I have an addition of the house built about 30 years ago and I would
create a bit more headroom in this basement portion. The past
owner used this
room as a clean room to make portions of airplanes.
Without the HVAC the
exposed floor joists are about 6'3" of clearance,
I would like to finish the
room and a put in a ceiling. I know that
there is no electrical or plumbing in
the concrete and at one end where
the room slopes towards there is a hole lined
with a metal bucket laid
in the poured concrete. It would seem to me that there
us a good 8-10
inches of poured concrete based on the sounds I get from hitting
inside of the bucket. How deep can I go down - I would like to get
6 inches of headroom. I guess it is more important to know can
I do this? What
could I do to properly check the depth of the crete and
also How do I check for
the footing on the exterior wall and thier
depth. I figure that once I am down
to the height that I want then I
would pour new concrete to level off.
You could start by removing the bucket and seeing how thick the
concrete is at that point. I assume you can't just pull the bucket out,
so you might have get out some tools and "peel" it out in sections.
However, this is only going to tell you how thick the concrete is in
that corner. Many times a slab is poured thicker at the edges to form
an integral footing. See: http://home.howstuffworks.com/house4.htm
For the rest of the slab, get a masonry bit and drill holes in the slab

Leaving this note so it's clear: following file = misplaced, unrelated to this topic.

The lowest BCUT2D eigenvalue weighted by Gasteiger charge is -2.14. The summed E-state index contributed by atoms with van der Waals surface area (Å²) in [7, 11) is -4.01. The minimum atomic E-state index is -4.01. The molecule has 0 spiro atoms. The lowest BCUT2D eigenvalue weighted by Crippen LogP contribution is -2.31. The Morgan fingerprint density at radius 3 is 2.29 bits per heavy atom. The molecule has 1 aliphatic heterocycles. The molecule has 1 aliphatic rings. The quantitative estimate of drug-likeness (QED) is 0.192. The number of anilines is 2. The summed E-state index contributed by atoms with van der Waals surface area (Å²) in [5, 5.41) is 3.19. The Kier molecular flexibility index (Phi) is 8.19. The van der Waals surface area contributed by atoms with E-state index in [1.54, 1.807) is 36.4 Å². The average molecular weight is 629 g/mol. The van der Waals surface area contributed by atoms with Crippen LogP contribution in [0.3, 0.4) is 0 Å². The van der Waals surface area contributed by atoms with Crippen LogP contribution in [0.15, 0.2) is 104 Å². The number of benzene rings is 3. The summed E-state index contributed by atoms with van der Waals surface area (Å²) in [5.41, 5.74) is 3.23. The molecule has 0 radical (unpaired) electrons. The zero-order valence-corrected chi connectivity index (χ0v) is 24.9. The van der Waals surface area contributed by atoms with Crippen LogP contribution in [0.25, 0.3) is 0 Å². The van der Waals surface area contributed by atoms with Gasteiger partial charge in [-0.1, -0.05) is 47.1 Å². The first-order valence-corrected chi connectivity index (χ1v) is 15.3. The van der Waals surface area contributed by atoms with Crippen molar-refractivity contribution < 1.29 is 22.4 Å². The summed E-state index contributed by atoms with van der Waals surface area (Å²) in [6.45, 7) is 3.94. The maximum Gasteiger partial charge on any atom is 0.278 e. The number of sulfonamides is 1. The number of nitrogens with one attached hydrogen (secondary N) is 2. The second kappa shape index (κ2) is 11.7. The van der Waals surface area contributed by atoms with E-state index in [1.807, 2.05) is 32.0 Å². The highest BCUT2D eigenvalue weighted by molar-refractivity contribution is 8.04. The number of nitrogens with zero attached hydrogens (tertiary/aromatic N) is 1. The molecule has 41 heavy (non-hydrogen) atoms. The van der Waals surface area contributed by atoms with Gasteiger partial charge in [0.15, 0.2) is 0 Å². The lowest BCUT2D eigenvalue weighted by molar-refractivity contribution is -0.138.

in various places until you break through. By measuring how much bit it
took to get through, you could get an idea of how thick the slab is at
But think about it: even if the slab was 8 inches thick throughout the
room, if you want 6 more inches of headroom, you'd be left with only 2
inches, which I'm sure isn't enough. Plus, you got to decide on what
type of finished floor you want and account for that also.
I doubt the slab is more than 4 - 6 inches anyway, so it looks like
you'd have to remove the entire slab, dig out some dirt and repour a
new slab. Make sure to include the cost of hauling the concrete away in
your budget. I don't think you can just put it out with the kitchen
The depth of the existing footing will be one of the big deciders.
Go to an inconspicuous corner, break out the floor, dig down and
expose the footing - top to bottom. If your proposed floor
elevation will work with the footing and there is no buried
plumbing under the floor that is in conflict, it's just labor and
money from there.
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Probably less labor to dig on the outside of the house, to locate the footer
level. If previous owner built airplane parts in there, I am making the rash
assumption that this is some sort of walkout arrangement? If so, somewhere
near the door, there is probably a good spot to dig and/or water jet a probe
stick an inch out from the foundation wall. If the footer was laid properly,
there should be several inches of it outside the wall.
Regardless of its thickness I don't think it would be practical to remove
only part of the concrete. It would be much easier to remove all of the
concrete and re-pour a new floor. That would be a major undertaking that you
should give very careful thought to before starting.
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